For National Women’s History Month, we wanted to highlight some relevant stories and contributions.
Mary Lincoln was one of the most controversial first ladies in her day, even if much of the criticism was unwarranted. Perhaps the public perception might have been different if they knew how dedicated the First Lady was to visiting hospitals and providing comfort to injured and sick Union soldiers. She almost never made it public knowledge when she visited hospitals. While visiting, she often wrote letters for the soldiers she visited. One such letter shows how much Mary Lincoln cared for mothers whose sons, husbands and brothers left to fight the war. After meeting 16-year old James Agen, she wrote a letter to his mother back in New York on her second visit to the young soldier.
Dear Mrs. Agen: I am sitting by the side of your soldier boy. He has been quite sick, but is getting well. He tells me to say to you that he is all right. With respect for the mother of the young soldier, Mrs. Abraham Lincoln.
Ironically, James Agen didn’t even realize it was the First Lady who had written that letter. Indeed, when he returned home and his mother asked him what he thought of Mary Lincoln, he responded “I never met Mrs. Lincoln. What made you think I had?” Only after Mrs. Agen showed him the letter did he realize it was the First Lady that had visited him. Clearly Mary appreciated the sacrifice soldiers made in the Civil War, even if she did boast or make a big deal out of her demonstrations of support.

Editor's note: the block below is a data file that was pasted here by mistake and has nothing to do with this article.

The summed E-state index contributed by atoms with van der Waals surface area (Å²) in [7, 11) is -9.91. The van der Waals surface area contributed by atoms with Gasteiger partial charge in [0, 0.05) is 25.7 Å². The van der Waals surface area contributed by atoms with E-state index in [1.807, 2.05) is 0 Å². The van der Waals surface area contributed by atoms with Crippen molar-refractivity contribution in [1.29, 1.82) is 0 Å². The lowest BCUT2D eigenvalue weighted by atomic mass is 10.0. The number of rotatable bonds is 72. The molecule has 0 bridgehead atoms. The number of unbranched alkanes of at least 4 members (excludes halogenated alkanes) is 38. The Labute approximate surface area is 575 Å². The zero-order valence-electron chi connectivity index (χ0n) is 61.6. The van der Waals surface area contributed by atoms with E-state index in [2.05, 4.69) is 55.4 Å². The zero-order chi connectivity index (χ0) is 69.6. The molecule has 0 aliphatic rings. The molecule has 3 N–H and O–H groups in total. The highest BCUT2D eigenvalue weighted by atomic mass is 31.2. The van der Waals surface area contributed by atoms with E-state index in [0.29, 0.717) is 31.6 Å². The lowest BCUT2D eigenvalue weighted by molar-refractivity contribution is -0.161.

– Zach Klitzman, President Lincoln’s Cottage
Over the course of the Civil War, nurse and relief worker Clara Barton proved the influence one woman could marshal on her own in providing medical care to the wounded, supplies to those in need, and solace to the families of the missing, and in the process earning the respect of many of the soldiers she encountered. Profoundly influenced by her Civil War experiences and European relief agencies, she continued her involvement in relief activities and went on to found the American Red Cross.
– Michelle Krowl, Library of Congress
Barton’s logistical mastery in supplying the troops, her service as a hospital and then field nurse, and her tenacious work on behalf of missing soldiers are legendary. But what enabled all those accomplishments, and what amazes me most, was Barton’s empathy and her perception. As she demonstrated in 1852 when she argued for public schooling in New Jersey, and then opened one of the first public schools in the state that year, Barton was able to identify a need and pursue a solution. After the war, Clara Barton did not create an office, and a system, for locating missing soldiers because someone asked her to do so. She was insightful enough to discern the problem, and then smart enough to figure out how to fix it.
– Laura Schiavo, The George Washington University
We often describe the Civil War as a brother’s war, but in truth, it was true family war. Women made essential contributions at every level of the conflict, from the homefront to the battle front.
– Matthew Pinsker, Dickinson College. View Professor Pinsker’s quick clip from the History Channel on women’s roles in the Civil War, here.